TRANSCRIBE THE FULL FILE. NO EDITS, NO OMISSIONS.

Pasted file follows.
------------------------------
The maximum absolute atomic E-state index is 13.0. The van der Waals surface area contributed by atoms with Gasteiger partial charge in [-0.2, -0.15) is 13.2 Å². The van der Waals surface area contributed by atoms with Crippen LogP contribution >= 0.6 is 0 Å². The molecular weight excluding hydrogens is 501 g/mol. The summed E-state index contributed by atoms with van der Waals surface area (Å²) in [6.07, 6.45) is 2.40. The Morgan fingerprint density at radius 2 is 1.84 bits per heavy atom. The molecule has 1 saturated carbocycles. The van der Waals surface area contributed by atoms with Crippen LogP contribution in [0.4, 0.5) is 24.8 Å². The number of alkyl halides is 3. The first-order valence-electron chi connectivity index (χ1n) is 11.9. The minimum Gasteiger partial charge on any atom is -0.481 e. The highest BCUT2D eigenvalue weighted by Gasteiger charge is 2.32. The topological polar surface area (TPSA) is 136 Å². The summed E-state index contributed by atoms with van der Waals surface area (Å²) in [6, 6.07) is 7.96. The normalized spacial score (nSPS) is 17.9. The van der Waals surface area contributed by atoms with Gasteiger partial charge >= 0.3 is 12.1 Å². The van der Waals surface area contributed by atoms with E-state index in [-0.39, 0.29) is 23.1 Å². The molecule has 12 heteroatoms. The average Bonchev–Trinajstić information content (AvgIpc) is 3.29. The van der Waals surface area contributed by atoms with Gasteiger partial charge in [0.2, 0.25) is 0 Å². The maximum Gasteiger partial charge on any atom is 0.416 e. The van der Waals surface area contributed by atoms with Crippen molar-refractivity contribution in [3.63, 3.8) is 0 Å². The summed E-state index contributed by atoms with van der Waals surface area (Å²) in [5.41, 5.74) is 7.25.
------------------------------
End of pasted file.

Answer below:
The maximum absolute atomic E-state index is 13.0. The van der Waals surface area contributed by atoms with Gasteiger partial charge in [-0.2, -0.15) is 13.2 Å². The van der Waals surface area contributed by atoms with Crippen LogP contribution >= 0.6 is 0 Å². The molecular weight excluding hydrogens is 501 g/mol. The summed E-state index contributed by atoms with van der Waals surface area (Å²) in [6.07, 6.45) is 2.40. The Morgan fingerprint density at radius 2 is 1.84 bits per heavy atom. The molecule has 1 saturated carbocycles. The van der Waals surface area contributed by atoms with Crippen LogP contribution in [0.4, 0.5) is 24.8 Å². The number of alkyl halides is 3. The first-order valence-electron chi connectivity index (χ1n) is 11.9. The minimum Gasteiger partial charge on any atom is -0.481 e. The highest BCUT2D eigenvalue weighted by Gasteiger charge is 2.32. The topological polar surface area (TPSA) is 136 Å². The summed E-state index contributed by atoms with van der Waals surface area (Å²) in [6, 6.07) is 7.96. The normalized spacial score (nSPS) is 17.9. The van der Waals surface area contributed by atoms with Gasteiger partial charge >= 0.3 is 12.1 Å². The van der Waals surface area contributed by atoms with E-state index in [-0.39, 0.29) is 23.1 Å². The molecule has 12 heteroatoms. The average Bonchev–Trinajstić information content (AvgIpc) is 3.29. The van der Waals surface area contributed by atoms with Gasteiger partial charge in [0.2, 0.25) is 0 Å². The maximum Gasteiger partial charge on any atom is 0.416 e. The van der Waals surface area contributed by atoms with Crippen molar-refractivity contribution in [3.63, 3.8) is 0 Å². The summed E-state index contributed by atoms with van der Waals surface area (Å²) in [5.41, 5.74) is 7.25.